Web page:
Specific places we visited/things we did: Buenos Aires is a great city to see on foot. There are many nice parks, plazas, shops, museums and cafes to enjoy, specifically:
  - Leisurely walk on our first day: First we headed down down Avenida Florida (a pedestrian-only street) stopping at a Parisian-style shopping center (Galerias Pacifico). Then we continued downtown to the Microcentre, and on to the historic Plaza de Mayo, where we also had a look at the Casa Rosada (the Pink House), the old presidential palace and the spot where Eva Peron (and later Madonna in the movie Evita) appealed to Argentinians for public support. We finished by walking through Parque Colon to Puerto Madero for a late afternoon snack (since they eat dinner so late here, we needed something to tide us over). Also in Puerto Madero, we visisted the tourist information center located in an old crane and called, "The Tourist Crane" – weird.
  - Recoleta: Our neighborhood was especially suited for leisurely afternoon walks. We enjoyed afternoon window-shopping in all the cute shops.
  - Cementerio de la Recoleta: An absolute must-see! You've probably seen pictures, but it's still incredibly impressive (and quite a bit spooky) to be inside this cemetery (see buenos aires: dead blinger). Watch out for all the black cats crossing your path.
  - Parroquia Nuestra Senora del Pilar: This impressive church is next to the cemetery and definitely worth a look.
  - Centro Cultural Recoleta: Also next door to the cemetery is a center that showcases local artists. It's free (donation of 2 pesos) and worth walking through if you’re interested in that kind of thing. It also has a lovely organge grove.
  - Barrio Norte and Palermo neighborhoods: There’s an area here called “Palermo Hollywood” that has nice shopping (cheap to outfit a whole house), great street cafes and parks.
  - Tango show at Café Tortoni: Avenide de Mayo 829. You can check out their website for a show schedule. Be sure to make a reservation ahead of the day and ask for a table by the stage. Otherwise, you miss out on all the fancy footwork of the tango dancers. You can order food and drinks here, too.
  - San Telmo Antiques Fair: People sell all sorts of strange things, from crafts to dubious antiques to legit antiques – in general, we didn’t think the quality of the merchandise and crafts was great, but it was still interesting to look around.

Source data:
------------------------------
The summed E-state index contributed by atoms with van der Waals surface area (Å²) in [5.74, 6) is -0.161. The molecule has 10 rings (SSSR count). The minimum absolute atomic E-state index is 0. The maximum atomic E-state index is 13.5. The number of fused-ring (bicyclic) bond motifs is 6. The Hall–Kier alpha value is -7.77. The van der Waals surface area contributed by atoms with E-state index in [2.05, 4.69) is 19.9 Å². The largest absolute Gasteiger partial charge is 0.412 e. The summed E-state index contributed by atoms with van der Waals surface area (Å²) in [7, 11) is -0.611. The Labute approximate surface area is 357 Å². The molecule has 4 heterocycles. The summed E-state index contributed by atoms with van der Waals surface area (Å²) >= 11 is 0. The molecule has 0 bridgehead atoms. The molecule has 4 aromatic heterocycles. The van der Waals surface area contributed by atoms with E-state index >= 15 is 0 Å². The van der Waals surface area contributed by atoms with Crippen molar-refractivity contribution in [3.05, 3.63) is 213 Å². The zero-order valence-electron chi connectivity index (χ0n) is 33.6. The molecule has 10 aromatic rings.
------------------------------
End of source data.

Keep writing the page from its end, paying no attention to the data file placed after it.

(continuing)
>> Recommended way to find an apartment: Let's Go Argentina <<
website; email; phone: +54 11-4806-0717 or +54 11-4806-6874
Ask for Santiago - he's a gem (very friendly and full of great advice)!
>> Recommended restaurant: El Obrero (The Worker)<<
Location: La Boca neighborhood, on Cafarena 64 (but don’t expect your cabbie to know where that is – ours didn’t)
This humble (but comfortable) place was packed with locals, a line out the door. We finally ate around 11pm and when we left (after midnight) there was still a crowd outside waiting to get in. The food was pretty good, but mostly it was interesting to experience a truly "local" atmosphere. We ordered a Spanish omelet, salad, steak and a small bottle of red wine for only 30 pesos ($12 US).

Check out the buenos aires gallery for pix of this great city!

© 2004-2012 susan & grace, all rights reserved

-- comments from readers --


Hi, i've been there and i thought the food was one of the best in the world. I def think that the icecream was the best i've ever tried before. I also thought the people were incredible nice and sooo help full. Not forget to say that people are really good looking. The culture of this people is hardly comparable with the american culture, but comparable with the european....I was really impressed.

--Jane (London, United Kingdom); Mar 18, 2006


I keep enjoying your magnificent trip and pics from here. Keep it up! Thanks for the comments about us. All the best and cheers,

--Santi (Buenos Aires, Argentina); Oct 13, 2005 [Santiago is the one who arranged our apartment for us.]

Hi Santiago! Thanks for writing and we're glad you're enjoying the site! We had a great time in your wonderful city and hopefully we'll be able to come back and visit again someday!

--Susan & Grace; Sep 20, 2005